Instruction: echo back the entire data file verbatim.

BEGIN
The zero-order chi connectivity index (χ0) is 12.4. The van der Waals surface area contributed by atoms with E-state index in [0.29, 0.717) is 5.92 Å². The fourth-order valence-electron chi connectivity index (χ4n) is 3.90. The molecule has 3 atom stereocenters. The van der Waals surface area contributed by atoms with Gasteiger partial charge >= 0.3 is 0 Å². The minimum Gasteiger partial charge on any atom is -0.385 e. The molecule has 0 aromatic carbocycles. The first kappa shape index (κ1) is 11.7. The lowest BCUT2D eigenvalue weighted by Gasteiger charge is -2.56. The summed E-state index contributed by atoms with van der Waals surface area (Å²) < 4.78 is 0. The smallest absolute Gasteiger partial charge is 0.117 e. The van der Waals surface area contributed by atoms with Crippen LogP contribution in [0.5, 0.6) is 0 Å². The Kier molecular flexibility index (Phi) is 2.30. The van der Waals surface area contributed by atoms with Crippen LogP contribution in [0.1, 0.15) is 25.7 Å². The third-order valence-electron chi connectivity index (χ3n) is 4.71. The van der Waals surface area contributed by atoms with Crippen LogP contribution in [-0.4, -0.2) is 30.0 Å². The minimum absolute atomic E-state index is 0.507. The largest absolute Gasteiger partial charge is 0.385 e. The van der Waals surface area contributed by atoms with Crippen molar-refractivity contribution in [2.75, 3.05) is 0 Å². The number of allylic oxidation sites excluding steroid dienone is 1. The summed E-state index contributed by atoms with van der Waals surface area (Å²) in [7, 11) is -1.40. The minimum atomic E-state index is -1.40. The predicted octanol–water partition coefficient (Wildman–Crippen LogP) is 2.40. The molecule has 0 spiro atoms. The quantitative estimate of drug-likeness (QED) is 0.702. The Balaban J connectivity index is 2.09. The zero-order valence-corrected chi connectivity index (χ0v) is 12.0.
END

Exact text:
The zero-order chi connectivity index (χ0) is 12.4. The van der Waals surface area contributed by atoms with E-state index in [0.29, 0.717) is 5.92 Å². The fourth-order valence-electron chi connectivity index (χ4n) is 3.90. The molecule has 3 atom stereocenters. The van der Waals surface area contributed by atoms with Gasteiger partial charge >= 0.3 is 0 Å². The minimum Gasteiger partial charge on any atom is -0.385 e. The molecule has 0 aromatic carbocycles. The first kappa shape index (κ1) is 11.7. The lowest BCUT2D eigenvalue weighted by Gasteiger charge is -2.56. The summed E-state index contributed by atoms with van der Waals surface area (Å²) < 4.78 is 0. The smallest absolute Gasteiger partial charge is 0.117 e. The van der Waals surface area contributed by atoms with Crippen LogP contribution in [0.5, 0.6) is 0 Å². The Kier molecular flexibility index (Phi) is 2.30. The van der Waals surface area contributed by atoms with Crippen LogP contribution in [0.1, 0.15) is 25.7 Å². The third-order valence-electron chi connectivity index (χ3n) is 4.71. The van der Waals surface area contributed by atoms with Crippen LogP contribution in [-0.4, -0.2) is 30.0 Å². The minimum absolute atomic E-state index is 0.507. The largest absolute Gasteiger partial charge is 0.385 e. The van der Waals surface area contributed by atoms with Crippen molar-refractivity contribution in [2.75, 3.05) is 0 Å². The number of allylic oxidation sites excluding steroid dienone is 1. The summed E-state index contributed by atoms with van der Waals surface area (Å²) in [7, 11) is -1.40. The minimum atomic E-state index is -1.40. The predicted octanol–water partition coefficient (Wildman–Crippen LogP) is 2.40. The molecule has 0 spiro atoms. The quantitative estimate of drug-likeness (QED) is 0.702. The Balaban J connectivity index is 2.09. The zero-order valence-corrected chi connectivity index (χ0v) is 12.0.